Rhyme AND Reason

2018-09-20 Carrs Road Clouds 3

There’s a lot of white quartz in Chinaman Creek, and occasionally in that quartz you find small marvellous crystals.

It happens like this. You see an intense, bright light shining off in the distance. It may be a piece of glass, or the slick of morning dew on an ordinary rock, but you never know for sure. The trick to crystal-catching is that once you begin to walk towards the source of that glow the light disappears, and all you have left is your memory of the location to guide you. If something interrupts you as you walk ― if you shift your gaze elsewhere, or if you are suddenly interrupted by some stray thought in your head ― you end up losing the “thread” and you wind up finding nothing but gravel. But if you can hold on to your concentration to the very end, perhaps once out of every ten times, you catch a crystal, generally tiny and imperfectly formed, but of unique power and beauty.

Writing poetry is a bit like this.

The Chinese poet Yu Jian describes the process memorably in a set of notes he wrote back in the 1980s. “Obscurely, you get a kind of premonition that there is something out there, and so you unfold your language in its direction. In this process of approaching there is poetry. The premonition of an objective lasts a split-second, but the unfolding and the approaching must be, as far as it is possible, calm, objective, and even somewhat analytical with regard to the terrain.”

In these notes, it strikes a convincing balance between intuition (rhyme) and intellect (reason). It is intuition that detects that initial flash of inspiration, but it is calm rationality that “unfolds” that mini big bang in the most adequate and energetic of forms.

Yu even believes that it is possible to work on one’s mysterious intuitive capacities. One can enhance this ability by means of exertions, he insists, and he also implies that an openness to all the influences an individual is subject to in the world can also improve both the quality and the frequency of such momentary inspirations.

But before we get carried off into mysticism and the irrational, he also adds, to even up the balance, that “the sublime aspects of language come to the fore when language is used objectively”!

It’s certainly no recipe! Poetry can’t be cooked. But it does provide us with a way of reconciling that glaring opposition at the heart of poem-catching between reasoning and rhyming.

I Remember Shigatse • Yu Jian (2018)

 

Tashi Lhunpo Monastery_17 SEP 2018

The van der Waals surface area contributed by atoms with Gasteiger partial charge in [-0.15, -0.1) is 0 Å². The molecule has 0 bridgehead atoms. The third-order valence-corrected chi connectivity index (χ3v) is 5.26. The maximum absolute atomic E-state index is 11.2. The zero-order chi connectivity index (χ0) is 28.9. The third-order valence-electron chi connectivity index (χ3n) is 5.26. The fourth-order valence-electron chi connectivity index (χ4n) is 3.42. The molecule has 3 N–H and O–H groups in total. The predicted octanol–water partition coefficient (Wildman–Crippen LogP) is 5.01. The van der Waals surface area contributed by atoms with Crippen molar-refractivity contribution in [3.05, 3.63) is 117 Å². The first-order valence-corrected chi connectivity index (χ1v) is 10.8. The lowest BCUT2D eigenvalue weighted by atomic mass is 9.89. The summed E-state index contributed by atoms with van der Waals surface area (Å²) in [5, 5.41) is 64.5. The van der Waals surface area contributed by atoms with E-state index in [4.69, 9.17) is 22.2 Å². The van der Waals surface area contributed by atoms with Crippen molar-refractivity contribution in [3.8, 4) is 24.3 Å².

Tashi Lhunpo Monastery. Photograph from https://bloogs.com/

“I Remember Shigatse”

that day in red Shigatse     when I was young     with a travelling bag and a drinking-flask on my back     and on my feet a pair of Liberation running shoes

I strode across fields of highland qingke barley     a forest combed its hair in the mist     dawn rinsed its face     crows bore the name of a divine being

a snow leopard flew in the Himalayas     some Tibetan’s white house stood poised on a hill-top     prayer-flags

fluttered with a pantheon of gods     a paper lion overcame its altitude sickness     as imps and a fine steed

rolled in its erect body     I strode past villages     fortresses     temples     cream-coloured tents     a Tibetan mastiff

roared against a railing     this mighty collector     took care of a Black Hole from the Middle Ages     I had no way of getting near to

bells tolled from high up in the clouds     the Doors of a Whole Household opened     a crowd of matsutake mushrooms put on their caps

the Doors of a Hundred Rivers opened     a hundred thangkas bloomed riotously on slopes covered in a hundred kinds of flowers     a hundred bronze cauldrons

were brewing a whole day’s yak-butter tea     Baidumu stood in a country fair of weiqi chess-players     bearing Tibetan woollen pulu cloth and a love

very soon to be realized    Sakya Monastery was raining     Mount Qomolangma was chanting scriptures     the Doors of the Galsang Flowers opened     every horse

in a pack of horses had lowered its head to the ground     having found the root     a vermilion monk with one shoulder bare pulled out a key from somewhere at his side

the Doors to the Sun opened wide     its brilliance lighting up the Tashi Lhunpo Monastery lost in thought     Doors of Stone opened

the Doors of Wood opened     Doors of Eggs     Doors of Orchards     fathers and sons

worked on the rooves of Autumn     fifty-one years old, Jiangmu’s mother     had a row of white teeth

in her apple of a face     the Doors of the White Poplars opened     I met people spinning prayer-wheels

made of sheep’s hide     people dancing behind white clouds     people offering their hands in support     people walking along roads     people on their way

to Lhasa     these joyous clocks     crawled along the ground     and moved more slowly than time itself     I met with people